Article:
This year, Fresno jumped up from the bottom, passing San Antonio and Las Vegas (so now we’re only ranked 3rd from the worst). Here are the results for Fresno:
#53, Fresno, Calif.
Daily Beast IQ Score: 43.29
2009 rank: 55
Metropolitan area population: 1,344,935
Bachelor’s degrees: 11%
Graduate degrees: 6%
Year-to-date adult nonfiction booksales: 626,000
The No. 1 city was Boston. Here’s its results:
#1, Boston, Mass.
Daily Beast IQ Score: 176.68
2009 rank: 3
Metropolitan area population: 4,588,680
Bachelor’s degrees: 24%
Graduate degrees: 18%
Year-to-date adult nonfiction booksales: 7,031,000
Interesting that Boston’s IQ score in more than 100 points higher than Fresno’s. And, that compared to last year, Fresno’s IQ really improved, from 3 to 43.29.
Fresno’s improvement might have to do with a change in the way the list was determined. The Daily Beast used libraries instead of voter turnout as part of the criteria this year. Here’s how it describes the process for determining the rankings:
This year’s methodology is similar to last year’s inaugural list, with a couple weighting refinements, and one major change: as our civic engagement quotient–a proxy of a city’s willingness, and ability, to invest in intellectual culture–we dropped voter turnout in favor of libraries per capita. Overall, we divided the criteria into two parts: Half for education, and half for intellectual environment. The education half encompassed the percentage of residents over age 25 that had bachelor’s degrees (25 percent weighting) and graduate degrees (25 percent), compared to the overall population over age 25. The intellectual environmental half had three subparts. First, we looked at year-to-date nonfiction book sales (16.7 percent), as tracked by Nielsen BookScan, the nation’s leading provider of accurate point-of-sale data, which tracks roughly 300,000 titles each week. We also measured the ratio of institutions of higher education (16.7 percent), as defined by the federal government–different than just measuring college degrees, this acknowledges that universities as driver of intellectual vigor of cities and rewards cities with college populations. Finally, libraries per capita (16.7 percent) measures how willing and able a city is to educate the general public, as well as the no-cost opportunities for the public to educate itself.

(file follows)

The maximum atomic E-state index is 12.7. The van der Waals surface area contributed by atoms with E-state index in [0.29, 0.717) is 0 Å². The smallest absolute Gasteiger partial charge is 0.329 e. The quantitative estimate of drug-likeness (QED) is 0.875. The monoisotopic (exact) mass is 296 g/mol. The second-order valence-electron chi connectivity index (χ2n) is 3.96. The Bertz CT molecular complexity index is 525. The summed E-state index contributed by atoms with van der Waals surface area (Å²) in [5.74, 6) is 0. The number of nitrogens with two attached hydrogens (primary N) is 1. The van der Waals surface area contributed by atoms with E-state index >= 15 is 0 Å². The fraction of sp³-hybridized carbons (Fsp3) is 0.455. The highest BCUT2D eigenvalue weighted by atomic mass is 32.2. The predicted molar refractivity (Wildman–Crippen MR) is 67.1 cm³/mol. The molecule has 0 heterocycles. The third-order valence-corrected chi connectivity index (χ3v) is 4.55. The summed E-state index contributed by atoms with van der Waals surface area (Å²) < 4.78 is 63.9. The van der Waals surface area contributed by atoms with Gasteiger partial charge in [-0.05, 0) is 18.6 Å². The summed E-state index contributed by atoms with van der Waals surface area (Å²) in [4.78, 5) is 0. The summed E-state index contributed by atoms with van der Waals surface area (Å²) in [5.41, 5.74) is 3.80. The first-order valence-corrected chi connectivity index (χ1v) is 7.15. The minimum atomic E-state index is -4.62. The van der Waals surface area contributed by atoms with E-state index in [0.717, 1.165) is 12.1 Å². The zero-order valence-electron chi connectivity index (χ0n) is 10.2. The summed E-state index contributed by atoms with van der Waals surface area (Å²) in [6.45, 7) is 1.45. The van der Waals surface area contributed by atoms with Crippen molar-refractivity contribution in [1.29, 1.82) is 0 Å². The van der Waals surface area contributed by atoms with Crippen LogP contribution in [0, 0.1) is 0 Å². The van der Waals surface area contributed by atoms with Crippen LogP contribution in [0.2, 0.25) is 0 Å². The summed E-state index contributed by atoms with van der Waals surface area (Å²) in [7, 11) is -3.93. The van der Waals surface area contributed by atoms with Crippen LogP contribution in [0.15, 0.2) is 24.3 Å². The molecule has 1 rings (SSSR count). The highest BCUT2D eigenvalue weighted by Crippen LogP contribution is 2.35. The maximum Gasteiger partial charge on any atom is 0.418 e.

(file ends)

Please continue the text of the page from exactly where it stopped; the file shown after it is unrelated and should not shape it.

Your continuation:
So what do you think? Does the ranking still make you mad?